Inducted November 3, 2007

Gordon Clarence Follett - Athlete/Builder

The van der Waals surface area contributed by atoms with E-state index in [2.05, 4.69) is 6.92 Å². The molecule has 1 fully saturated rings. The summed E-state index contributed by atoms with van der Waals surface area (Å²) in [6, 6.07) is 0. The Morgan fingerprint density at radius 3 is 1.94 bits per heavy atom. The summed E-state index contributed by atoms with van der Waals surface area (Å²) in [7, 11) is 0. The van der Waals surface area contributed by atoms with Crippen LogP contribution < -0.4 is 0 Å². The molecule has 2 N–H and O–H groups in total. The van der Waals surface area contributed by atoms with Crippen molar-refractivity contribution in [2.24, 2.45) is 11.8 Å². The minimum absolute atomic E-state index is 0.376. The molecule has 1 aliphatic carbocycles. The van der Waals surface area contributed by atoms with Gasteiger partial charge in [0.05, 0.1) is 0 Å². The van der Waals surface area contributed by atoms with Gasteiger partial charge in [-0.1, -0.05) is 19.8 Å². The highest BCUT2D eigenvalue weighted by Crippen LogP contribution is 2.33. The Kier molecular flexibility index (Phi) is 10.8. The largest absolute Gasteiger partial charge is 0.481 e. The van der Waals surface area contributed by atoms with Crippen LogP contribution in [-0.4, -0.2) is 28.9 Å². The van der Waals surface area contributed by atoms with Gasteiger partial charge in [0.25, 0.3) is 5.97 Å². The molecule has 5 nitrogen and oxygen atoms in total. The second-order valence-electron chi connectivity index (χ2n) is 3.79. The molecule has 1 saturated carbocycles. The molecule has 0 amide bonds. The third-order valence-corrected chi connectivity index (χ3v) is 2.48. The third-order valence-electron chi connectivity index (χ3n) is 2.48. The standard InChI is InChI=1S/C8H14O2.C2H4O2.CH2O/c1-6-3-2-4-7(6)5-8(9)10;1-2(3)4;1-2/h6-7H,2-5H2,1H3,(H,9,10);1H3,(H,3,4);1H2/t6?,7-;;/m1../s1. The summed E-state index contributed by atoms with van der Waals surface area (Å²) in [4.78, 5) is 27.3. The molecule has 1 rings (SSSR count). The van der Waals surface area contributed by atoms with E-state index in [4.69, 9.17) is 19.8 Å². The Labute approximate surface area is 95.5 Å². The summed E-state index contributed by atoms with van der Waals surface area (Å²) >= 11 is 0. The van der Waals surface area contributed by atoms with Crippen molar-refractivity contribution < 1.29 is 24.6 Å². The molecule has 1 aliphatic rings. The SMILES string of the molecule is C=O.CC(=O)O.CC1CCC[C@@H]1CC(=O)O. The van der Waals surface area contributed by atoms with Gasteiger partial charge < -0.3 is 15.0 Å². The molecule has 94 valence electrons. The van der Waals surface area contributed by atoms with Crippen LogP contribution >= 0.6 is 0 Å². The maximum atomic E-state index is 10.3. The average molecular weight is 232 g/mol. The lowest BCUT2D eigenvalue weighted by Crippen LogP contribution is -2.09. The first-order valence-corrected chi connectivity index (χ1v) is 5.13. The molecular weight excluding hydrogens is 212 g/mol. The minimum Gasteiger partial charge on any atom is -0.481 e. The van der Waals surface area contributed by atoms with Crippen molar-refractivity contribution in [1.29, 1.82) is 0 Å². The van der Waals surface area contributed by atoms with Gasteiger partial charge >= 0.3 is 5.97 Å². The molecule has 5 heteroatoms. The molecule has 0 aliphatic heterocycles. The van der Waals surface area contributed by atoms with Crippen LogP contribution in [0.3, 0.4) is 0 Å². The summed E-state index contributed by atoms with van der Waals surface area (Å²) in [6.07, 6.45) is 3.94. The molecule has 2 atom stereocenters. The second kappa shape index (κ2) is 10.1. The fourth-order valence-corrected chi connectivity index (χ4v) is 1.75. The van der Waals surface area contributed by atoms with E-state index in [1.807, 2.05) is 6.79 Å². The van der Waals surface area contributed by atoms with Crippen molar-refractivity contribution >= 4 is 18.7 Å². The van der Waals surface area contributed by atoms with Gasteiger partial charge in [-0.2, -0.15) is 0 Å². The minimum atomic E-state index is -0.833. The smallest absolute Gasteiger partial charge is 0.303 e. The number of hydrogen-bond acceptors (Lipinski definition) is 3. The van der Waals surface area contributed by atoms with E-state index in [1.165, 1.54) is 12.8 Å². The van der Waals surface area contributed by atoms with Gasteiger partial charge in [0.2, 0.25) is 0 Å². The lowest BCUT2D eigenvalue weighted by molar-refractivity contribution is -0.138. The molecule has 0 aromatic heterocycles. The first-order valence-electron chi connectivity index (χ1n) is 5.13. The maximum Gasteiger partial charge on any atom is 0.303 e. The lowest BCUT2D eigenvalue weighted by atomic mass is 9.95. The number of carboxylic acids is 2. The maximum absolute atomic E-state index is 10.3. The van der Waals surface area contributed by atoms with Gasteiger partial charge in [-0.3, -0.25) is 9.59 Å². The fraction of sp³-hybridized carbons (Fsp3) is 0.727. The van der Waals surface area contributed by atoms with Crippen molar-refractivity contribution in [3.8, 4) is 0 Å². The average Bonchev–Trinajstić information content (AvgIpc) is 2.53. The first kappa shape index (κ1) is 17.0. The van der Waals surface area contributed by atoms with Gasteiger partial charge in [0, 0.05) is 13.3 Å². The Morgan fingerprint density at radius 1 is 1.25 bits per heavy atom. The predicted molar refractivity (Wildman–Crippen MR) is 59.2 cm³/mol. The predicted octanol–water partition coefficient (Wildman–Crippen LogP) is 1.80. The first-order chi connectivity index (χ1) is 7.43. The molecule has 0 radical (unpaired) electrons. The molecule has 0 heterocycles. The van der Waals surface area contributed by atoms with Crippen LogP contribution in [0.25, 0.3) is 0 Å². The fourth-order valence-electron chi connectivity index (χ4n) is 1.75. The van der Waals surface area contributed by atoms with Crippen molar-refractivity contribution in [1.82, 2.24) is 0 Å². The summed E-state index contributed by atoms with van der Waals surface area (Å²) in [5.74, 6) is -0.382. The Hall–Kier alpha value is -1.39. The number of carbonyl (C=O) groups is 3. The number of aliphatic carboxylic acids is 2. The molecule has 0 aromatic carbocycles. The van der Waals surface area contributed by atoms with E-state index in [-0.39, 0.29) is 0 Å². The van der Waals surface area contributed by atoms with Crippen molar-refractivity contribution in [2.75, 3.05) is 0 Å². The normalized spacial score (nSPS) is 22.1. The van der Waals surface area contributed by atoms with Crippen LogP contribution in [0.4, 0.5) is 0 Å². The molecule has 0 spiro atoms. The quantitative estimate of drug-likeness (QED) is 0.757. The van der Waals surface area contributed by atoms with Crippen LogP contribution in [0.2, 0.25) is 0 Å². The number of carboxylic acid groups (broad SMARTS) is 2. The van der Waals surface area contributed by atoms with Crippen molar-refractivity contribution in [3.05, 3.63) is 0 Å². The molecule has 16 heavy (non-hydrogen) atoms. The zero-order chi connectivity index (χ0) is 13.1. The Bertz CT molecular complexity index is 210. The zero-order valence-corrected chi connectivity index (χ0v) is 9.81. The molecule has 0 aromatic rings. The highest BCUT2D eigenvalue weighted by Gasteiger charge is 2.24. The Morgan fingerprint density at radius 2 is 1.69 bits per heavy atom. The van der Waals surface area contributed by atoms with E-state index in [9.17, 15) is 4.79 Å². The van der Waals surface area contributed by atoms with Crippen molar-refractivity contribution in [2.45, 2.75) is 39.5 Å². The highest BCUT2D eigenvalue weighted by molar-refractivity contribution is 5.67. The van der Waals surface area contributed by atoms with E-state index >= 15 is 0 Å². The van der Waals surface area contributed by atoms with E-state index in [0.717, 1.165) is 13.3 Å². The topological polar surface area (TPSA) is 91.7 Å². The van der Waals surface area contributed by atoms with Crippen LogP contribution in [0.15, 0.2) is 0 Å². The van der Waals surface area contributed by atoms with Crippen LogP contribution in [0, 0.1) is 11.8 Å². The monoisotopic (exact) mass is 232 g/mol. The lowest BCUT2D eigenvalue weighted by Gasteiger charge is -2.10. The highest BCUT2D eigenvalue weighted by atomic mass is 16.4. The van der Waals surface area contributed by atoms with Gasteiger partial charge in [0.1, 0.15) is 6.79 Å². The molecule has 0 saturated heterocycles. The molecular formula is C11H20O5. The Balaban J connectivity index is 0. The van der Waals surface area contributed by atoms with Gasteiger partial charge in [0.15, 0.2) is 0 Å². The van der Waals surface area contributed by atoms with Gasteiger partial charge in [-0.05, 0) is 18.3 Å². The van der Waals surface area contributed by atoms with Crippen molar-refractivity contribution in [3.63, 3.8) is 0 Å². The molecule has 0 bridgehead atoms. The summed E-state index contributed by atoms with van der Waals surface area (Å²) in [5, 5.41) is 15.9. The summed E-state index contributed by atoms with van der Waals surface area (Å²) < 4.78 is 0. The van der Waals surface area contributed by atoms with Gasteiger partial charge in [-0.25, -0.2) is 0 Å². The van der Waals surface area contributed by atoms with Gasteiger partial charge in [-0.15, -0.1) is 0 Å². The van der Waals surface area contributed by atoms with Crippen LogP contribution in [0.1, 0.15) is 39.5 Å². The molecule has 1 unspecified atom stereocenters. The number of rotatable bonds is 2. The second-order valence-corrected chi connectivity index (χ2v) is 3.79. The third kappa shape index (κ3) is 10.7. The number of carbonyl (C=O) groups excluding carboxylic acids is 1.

Gordon Clarence Follett could be called the fastest man who never ran. For 24 years, Gordon was Newfoundland’s best race walker, or “heel and toe man”, as they were often called. Of 25 categories in which records could be set, Follett, racing under the colours of the Church Lads Brigade, the Guards, and the St. John’s Olympic Club, held 20 of them. On the track, he owns 1,500 metres, 1 mile, 2 mile, 3 mile, 5 mile, and 10 mile. Road records for Follett include the 3 mile, 4 mile, 6 mile, 15 mile, 20 mile, 25 mile, 3 km, 5 km, 10 km, 15 km, 20 km, 25 km, 30 km, and 50 km. Follett was also a strong force in keeping track and field alive on the executive level. He was chairman of the road race committee for 12 years, after which time he moved into the position of President with the Newfoundland and Labrador Track and Field Association, a position he held for two years. Gordon also made significant contributions to rowing and hockey. He steered crews for 12 years, winning the Women’s Championship in St. John’s with Central Dairies in the mid 1980’s. Gordon also served nine years as President of the St. John’s Coxswains Association. His hockey career began in the mid 1950’s playing in the Mercantile League with Chalker Barnes. In 1963, Follett was a member of the Chalker Barnes team which won the Mercantile Title. Gordon also won the scoring title while playing with Chalker Barnes. For several years, Gordon served as secretary of the Mercantile while still playing in the league. In the 1970’s, he was the driving force behind the Inner City Hockey League, serving nine years as President. He coached in the League for 15 years and led his teams to an incredible 12 championships, six with Woolworths, five with Labatt Blue Stars, and another with Star of the Sea. In Ball Hockey, Follett lay claim to five championships in the St. John’s Women’s League and never lost a Women’s Provincial Championship in which he was coaching, giving him four titles. He coached Newfoundland to a silver medal at the 1987 Canadian Women’s Ball Hockey Championship in Calgary. During the next two seasons, Follett coached Newfoundland to bronze medals at the national championships. While Gordon was more than just a one-sport athlete, race walking was where he made a name for himself in Newfoundland sports.